You helped find an addiction treatment program for your love one. They are admitted. What now? Time
Updated: Oct 1, 2019
Ready for a new life?
After you’ve handed your love ones over to the care of an addiction treatment center, you may be asking yourself, now what? You are likely feeling a new range of emotions and a different set of concerns than the ones you were before.
The process of seeking long term help in the maze of addiction treatment options is often a distressed and anxiety filled journey. It resembles the experience of a roller coaster ride that never seems to end, a far contrast to the peace and tranquility one often imagines when the process begins. With all its unpredictable twists, turns, ups and downs. Then "NOW" comes and everything seems calm and feels quiet . You have likely been conditioned to the unpredictable shenanigans that comes with a lifestyle consumed by substance abuse. The stillness can almost feel uneasy.
Here are some things that often help family members understand and overcome their fears while processing this big change.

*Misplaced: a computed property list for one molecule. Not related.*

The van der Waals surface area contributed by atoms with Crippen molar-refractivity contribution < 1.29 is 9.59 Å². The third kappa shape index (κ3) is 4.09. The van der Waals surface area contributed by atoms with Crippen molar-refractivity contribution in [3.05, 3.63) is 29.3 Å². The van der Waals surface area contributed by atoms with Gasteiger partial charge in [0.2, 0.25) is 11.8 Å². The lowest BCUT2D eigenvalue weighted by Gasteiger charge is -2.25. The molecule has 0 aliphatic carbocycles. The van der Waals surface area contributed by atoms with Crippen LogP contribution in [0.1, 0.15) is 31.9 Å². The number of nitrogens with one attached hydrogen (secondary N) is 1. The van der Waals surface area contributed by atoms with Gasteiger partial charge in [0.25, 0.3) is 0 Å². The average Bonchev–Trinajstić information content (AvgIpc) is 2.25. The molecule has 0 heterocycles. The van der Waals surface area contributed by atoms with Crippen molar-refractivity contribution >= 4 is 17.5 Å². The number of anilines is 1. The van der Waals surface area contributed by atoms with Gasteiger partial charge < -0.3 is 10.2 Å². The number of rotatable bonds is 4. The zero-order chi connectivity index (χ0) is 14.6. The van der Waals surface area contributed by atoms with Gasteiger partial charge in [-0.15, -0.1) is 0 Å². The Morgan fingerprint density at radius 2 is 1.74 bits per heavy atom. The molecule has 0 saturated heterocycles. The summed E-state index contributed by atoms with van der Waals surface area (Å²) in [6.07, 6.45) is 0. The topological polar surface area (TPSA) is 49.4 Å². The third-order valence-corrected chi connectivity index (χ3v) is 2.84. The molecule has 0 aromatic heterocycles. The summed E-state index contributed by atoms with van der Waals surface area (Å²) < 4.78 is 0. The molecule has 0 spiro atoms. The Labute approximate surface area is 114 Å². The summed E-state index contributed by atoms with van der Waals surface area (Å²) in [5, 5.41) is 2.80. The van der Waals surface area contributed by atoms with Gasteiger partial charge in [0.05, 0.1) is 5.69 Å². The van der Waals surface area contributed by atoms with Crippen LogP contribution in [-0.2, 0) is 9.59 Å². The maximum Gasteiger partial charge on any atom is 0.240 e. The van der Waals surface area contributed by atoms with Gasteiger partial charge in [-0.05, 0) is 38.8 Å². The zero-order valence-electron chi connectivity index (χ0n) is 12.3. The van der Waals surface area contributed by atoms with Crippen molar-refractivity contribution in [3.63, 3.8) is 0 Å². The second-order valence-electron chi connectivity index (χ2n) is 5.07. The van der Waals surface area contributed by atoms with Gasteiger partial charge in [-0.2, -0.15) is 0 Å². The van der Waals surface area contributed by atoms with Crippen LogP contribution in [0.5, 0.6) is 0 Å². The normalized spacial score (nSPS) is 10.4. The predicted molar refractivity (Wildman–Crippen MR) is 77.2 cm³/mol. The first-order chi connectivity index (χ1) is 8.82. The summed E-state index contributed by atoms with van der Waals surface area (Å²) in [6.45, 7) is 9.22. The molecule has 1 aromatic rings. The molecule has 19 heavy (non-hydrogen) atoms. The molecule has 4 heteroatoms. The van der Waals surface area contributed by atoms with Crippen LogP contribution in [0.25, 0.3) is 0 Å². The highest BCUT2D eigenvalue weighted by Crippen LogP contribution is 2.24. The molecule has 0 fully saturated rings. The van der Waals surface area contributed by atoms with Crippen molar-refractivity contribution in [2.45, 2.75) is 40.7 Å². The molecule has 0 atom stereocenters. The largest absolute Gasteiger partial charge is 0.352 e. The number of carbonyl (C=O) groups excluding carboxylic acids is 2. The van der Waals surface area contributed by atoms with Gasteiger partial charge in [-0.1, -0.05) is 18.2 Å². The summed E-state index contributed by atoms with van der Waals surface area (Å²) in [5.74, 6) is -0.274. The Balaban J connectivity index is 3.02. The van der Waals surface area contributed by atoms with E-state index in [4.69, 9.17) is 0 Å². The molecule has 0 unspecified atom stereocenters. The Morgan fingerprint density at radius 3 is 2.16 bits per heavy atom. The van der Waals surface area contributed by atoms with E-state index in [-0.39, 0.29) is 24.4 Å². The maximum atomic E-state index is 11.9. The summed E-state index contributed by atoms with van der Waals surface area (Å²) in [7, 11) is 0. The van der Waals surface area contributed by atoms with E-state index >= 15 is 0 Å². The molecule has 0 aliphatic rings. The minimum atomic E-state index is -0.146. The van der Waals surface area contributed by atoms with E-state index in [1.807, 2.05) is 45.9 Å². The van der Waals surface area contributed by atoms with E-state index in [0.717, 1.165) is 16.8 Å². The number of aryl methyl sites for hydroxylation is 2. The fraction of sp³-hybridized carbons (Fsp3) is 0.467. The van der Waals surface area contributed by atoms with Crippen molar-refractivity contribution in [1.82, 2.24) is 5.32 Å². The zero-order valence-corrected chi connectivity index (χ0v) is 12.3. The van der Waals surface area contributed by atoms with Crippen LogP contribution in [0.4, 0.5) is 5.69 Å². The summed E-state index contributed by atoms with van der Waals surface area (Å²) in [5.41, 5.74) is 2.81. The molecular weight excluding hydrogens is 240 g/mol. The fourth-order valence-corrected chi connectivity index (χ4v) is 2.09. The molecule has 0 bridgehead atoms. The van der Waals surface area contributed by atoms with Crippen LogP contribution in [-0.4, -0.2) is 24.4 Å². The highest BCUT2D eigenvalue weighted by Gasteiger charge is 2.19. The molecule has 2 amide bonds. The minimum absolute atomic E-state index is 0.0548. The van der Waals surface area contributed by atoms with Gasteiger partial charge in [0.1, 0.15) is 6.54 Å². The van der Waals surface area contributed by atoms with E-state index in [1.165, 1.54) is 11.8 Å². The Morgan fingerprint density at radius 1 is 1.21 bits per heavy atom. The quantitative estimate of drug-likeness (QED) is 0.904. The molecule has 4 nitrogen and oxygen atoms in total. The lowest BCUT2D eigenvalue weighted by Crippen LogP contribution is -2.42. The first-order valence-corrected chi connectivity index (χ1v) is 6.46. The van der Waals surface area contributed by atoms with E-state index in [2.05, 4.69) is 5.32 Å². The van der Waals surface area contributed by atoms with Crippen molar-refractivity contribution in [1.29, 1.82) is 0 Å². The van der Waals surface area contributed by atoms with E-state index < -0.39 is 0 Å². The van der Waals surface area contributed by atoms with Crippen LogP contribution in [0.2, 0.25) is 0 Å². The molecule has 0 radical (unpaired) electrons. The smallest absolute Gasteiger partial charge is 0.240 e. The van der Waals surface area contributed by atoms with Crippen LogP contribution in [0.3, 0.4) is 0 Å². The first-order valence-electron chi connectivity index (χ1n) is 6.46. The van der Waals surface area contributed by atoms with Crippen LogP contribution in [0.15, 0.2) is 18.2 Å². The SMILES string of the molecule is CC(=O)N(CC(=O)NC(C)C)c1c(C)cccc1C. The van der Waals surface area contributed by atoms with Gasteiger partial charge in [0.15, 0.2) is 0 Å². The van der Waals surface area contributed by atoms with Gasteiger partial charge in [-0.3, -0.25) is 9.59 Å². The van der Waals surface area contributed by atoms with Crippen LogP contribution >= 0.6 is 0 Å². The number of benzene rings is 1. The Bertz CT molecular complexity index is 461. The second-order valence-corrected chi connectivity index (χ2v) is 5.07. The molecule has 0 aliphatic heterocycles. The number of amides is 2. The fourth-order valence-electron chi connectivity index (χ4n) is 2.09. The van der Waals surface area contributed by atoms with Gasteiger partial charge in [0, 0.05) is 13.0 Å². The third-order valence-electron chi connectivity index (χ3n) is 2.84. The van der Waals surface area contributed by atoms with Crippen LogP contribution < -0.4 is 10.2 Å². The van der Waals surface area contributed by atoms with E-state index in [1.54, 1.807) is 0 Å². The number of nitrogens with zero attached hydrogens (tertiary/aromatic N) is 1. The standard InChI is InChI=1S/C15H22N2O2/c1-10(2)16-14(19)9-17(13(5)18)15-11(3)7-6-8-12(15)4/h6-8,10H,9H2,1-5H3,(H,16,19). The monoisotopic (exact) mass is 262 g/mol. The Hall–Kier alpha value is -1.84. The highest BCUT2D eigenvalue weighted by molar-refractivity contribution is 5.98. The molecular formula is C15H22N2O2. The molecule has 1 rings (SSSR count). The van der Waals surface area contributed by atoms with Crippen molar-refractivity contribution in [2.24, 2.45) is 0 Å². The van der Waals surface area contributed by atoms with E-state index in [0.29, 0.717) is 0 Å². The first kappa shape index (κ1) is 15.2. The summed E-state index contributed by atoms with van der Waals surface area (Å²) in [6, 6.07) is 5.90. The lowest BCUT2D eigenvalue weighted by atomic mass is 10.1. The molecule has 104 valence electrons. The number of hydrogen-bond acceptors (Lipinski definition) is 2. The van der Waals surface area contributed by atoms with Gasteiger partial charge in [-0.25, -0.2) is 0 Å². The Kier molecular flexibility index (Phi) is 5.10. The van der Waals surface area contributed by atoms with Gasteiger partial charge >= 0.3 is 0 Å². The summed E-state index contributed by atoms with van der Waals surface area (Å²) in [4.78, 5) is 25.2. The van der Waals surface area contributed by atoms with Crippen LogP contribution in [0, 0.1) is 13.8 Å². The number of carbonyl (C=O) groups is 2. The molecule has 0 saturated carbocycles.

1) LOVE THE PERSON NOT THE SUBSTANCE USE DISORDER- So hard, I know. You’ve watched this person who is such a huge part of your life morph into someone you no longer understand. For lack of better words, "you know you love them, you just don't like them." You owe it to yourself to step back and understand that your anger is coming from a place of pain. You are hurt. And why not? You’ve been taken advantage of by this person and they’ve transformed into a shallow shell of somebody you used to know. Here’s one key thought that will help save you, them, and everyone around you: